2.4. Histamine Release Assay

For direct effect of sex hormones, PMCs suspensions (2.5 × 104 cells) were incubated for 30 min at 37°C, with 17β-estradiol (E2), progesterone (P4), testosterone (T4), and dihydrotestosterone (DHT), at concentrations similar to the physiological values observed during rat estrous cycle, ranging from 10 picomolar (pM) to 10 nanomolar (nM), depending on the hormone. Pharmacological concentrations starting at 100 nM and over the same concentration were also tested. Supernatants and cell pellets were separated by centrifugation at 3000 g for 5 min at 4°C. Cell pellets were lysed and histamine content in supernatants and pellets was measured by a fluorometric method using o-phthalaldehyde. This assay is based on a phthalic condensation of histamine to yield a fluorescent product [26]. The fluorescent intensity was measured using a microplate fluorescent reader (Fluoroskan Ascent, Labsystems). Histamine release was expressed as percentage of the total cellular histamine content.

For IgE-dependent histamine release, PMCs (2.5 × 104) were pretreated with each hormone for 90 min at 37°C and sensitized at the same time with antidinitrophenyl (DNP) IgE (10 μg/mL). After washing away unbound IgE, PMCs were stimulated with DNP-HSA (100 ng/mL) for 30 min in the presence of the hormone. To test nonimmunological activation, PMCs were preincubated with sex hormones at 37°C for 90 min and then challenged with substance P (10 μM) for 30 min in the presence of the hormone.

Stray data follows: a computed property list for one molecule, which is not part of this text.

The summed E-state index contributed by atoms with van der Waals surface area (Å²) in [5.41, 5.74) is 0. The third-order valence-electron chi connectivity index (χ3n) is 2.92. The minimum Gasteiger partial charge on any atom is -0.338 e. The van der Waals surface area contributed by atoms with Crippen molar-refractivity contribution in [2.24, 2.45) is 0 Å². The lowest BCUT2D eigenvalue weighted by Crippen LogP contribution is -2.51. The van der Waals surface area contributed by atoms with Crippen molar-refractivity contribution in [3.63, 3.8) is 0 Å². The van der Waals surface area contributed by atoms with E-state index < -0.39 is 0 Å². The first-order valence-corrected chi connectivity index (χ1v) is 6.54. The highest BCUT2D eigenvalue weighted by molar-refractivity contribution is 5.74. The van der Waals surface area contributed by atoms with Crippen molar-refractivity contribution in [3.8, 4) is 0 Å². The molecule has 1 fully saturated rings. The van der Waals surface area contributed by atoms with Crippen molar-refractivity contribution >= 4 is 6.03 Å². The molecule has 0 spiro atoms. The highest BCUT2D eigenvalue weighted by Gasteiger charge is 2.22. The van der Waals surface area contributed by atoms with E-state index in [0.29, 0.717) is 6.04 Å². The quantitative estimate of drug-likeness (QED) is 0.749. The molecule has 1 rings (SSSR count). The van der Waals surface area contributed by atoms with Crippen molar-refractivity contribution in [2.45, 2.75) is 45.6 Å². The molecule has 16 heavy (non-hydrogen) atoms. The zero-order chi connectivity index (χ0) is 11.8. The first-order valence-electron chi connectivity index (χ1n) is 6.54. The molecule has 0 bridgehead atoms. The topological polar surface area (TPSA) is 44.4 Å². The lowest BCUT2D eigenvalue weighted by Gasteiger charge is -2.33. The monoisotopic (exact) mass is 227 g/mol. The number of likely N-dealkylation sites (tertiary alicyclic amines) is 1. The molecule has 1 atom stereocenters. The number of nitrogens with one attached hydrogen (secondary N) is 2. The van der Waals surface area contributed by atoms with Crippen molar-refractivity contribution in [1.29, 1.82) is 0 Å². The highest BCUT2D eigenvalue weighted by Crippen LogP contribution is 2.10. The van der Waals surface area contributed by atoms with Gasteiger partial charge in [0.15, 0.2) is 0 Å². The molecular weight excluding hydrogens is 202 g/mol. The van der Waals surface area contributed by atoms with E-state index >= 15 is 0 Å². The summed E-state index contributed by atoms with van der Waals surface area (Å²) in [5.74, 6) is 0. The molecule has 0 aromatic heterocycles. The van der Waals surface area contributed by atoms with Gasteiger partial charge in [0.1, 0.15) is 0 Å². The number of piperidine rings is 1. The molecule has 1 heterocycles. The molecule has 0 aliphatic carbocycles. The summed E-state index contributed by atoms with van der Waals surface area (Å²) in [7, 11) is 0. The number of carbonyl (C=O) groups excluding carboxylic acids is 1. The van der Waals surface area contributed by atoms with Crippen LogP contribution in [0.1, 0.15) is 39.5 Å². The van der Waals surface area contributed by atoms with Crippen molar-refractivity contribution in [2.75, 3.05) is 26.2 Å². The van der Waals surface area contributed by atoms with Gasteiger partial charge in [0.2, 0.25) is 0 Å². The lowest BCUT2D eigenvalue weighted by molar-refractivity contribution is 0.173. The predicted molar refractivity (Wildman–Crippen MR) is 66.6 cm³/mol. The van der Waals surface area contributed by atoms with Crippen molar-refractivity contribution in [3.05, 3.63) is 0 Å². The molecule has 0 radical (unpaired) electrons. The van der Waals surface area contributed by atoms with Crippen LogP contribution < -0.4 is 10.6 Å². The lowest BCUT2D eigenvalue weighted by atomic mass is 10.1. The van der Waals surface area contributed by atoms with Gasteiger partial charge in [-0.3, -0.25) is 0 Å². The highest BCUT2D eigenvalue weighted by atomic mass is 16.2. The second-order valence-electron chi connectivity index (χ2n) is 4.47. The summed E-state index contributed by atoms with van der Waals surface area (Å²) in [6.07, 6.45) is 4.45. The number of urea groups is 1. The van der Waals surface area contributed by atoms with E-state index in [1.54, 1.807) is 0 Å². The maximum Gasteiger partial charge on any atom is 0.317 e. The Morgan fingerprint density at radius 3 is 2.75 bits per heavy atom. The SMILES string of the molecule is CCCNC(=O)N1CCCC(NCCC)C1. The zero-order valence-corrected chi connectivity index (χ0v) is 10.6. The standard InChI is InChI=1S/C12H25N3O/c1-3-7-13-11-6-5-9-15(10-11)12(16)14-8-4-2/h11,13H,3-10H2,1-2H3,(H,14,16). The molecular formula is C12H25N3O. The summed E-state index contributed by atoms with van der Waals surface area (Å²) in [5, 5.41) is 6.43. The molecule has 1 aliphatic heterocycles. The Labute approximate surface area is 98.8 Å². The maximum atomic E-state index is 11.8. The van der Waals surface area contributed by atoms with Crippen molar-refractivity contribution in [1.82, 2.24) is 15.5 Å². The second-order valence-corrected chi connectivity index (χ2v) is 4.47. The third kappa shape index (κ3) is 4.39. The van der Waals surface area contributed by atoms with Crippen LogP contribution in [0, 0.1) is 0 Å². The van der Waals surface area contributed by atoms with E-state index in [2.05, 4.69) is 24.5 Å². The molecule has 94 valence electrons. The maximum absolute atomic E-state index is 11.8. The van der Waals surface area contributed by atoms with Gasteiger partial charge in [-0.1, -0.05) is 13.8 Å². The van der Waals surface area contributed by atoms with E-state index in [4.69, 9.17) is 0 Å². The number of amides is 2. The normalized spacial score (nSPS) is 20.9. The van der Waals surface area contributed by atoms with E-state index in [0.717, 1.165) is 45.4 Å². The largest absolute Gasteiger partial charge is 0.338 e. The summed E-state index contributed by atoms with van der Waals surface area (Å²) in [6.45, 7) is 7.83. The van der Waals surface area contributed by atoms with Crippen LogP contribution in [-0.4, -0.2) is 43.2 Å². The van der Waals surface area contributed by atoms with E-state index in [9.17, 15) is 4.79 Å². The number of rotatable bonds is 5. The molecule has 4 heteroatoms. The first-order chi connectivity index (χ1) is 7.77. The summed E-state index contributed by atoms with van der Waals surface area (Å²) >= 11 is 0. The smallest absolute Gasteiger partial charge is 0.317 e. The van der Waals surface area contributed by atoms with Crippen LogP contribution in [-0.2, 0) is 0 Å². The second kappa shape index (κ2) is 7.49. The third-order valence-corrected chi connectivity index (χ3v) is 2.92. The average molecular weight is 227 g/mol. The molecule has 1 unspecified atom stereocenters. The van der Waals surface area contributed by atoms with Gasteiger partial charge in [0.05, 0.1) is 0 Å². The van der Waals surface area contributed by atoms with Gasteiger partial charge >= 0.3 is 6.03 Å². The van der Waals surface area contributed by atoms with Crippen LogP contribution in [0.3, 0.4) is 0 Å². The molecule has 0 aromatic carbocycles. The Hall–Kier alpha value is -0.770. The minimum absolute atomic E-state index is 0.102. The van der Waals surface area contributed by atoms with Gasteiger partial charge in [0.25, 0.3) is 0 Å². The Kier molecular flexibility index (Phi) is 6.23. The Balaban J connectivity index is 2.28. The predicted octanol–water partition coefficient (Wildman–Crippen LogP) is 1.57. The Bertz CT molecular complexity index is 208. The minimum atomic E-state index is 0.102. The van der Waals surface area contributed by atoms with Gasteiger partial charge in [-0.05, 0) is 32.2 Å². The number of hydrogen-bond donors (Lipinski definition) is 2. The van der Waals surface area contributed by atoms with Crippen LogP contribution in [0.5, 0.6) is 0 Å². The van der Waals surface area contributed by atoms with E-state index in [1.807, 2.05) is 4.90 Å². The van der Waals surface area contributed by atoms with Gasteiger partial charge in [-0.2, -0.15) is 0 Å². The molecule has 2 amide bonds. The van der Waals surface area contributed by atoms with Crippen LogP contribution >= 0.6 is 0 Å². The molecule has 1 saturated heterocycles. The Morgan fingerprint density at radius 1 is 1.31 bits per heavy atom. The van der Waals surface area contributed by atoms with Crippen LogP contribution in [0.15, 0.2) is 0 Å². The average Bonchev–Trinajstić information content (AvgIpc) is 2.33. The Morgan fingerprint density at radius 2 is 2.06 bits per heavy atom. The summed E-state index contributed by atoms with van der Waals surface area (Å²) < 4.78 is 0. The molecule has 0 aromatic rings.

Histamine release expressed as percentage of the total cellular histamine content was calculated by the formula:

2.5. Analysis of MCs Surface FcεRI Expression by Flow Cytometry

PMCs suspensions (5 × 104 cells) were incubated with physiological and pharmacological doses of E2, P4, T4, and DHT for 16 h at 37°C. After washing, cells were incubated with Fc blocking reagent (CD16/CD32-Fc-gamma III/II Receptor) and incubated at 4°C with mouse monoclonal anti-FcεRI antibody (Abcam) in FACS buffer (PBS supplemented with 2% FBS and 0.02% sodium azide). Primary antibody was detected with FITC-coupled secondary antibody (Biolegend). For analysis of FcεRI expression in the presence of IgE, PMCs were incubated for 16 h at 37°C with rat myeloma IgE (Invitrogen) at 5 μg/mL, in addition to each steroid or culture media alone. After washing, cells were incubated with FITC-mouse anti-rat IgE antibody (Thermo Scientific). Cells were finally washed with FACS buffer and analyzed by flow cytometry using a FACSAria (BD Biosciences) and data were analyzed with the FlowJo software. Relative FcεRI expression was calculated as follows: media fluorescence intensity (MFI). MFI = MFI hormone-stimulation/MFI unstimulated control. Mean values ± SEM are shown.

2.6. Statistical Analysis

The experimental design was a three-factorial experiment. Independent variables were (1) sex (male or female); (2) steroid used (E2, P4, T4, or DHT); or (3) stimulus (IgE-dependent or substance P). The dependent variables were histamine release and FcεRI expression on MCs. Statistical analysis of 2-way ANOVA and Bonferroni’s test were performed with the software GraphPad Prism (version 5.0b for MacOSX, GraphPad Software, San Diego, California, USA (http://www.graphpad.com/)).

3. Results

3.1. Gender Differences in Sex Steroids Effect on Mast Cell Histamine Release

E2, P4, T4, and DHT at physiological concentrations caused histamine release (12 to 13.6%) in PMCs from female rats, significantly different () from the basal release (5 to 6%). In contrast, histamine release from PMCs from male rats was not significantly affected by any of the concentrations of the four hormones and remained similar to the basal release (Figure 1). There was a significant difference on sex steroids-induced histamine release between PMCs from male and female rats (). Furthermore, all the sex steroids tested caused the histamine release on PMC from female rats in a dose-dependent manner.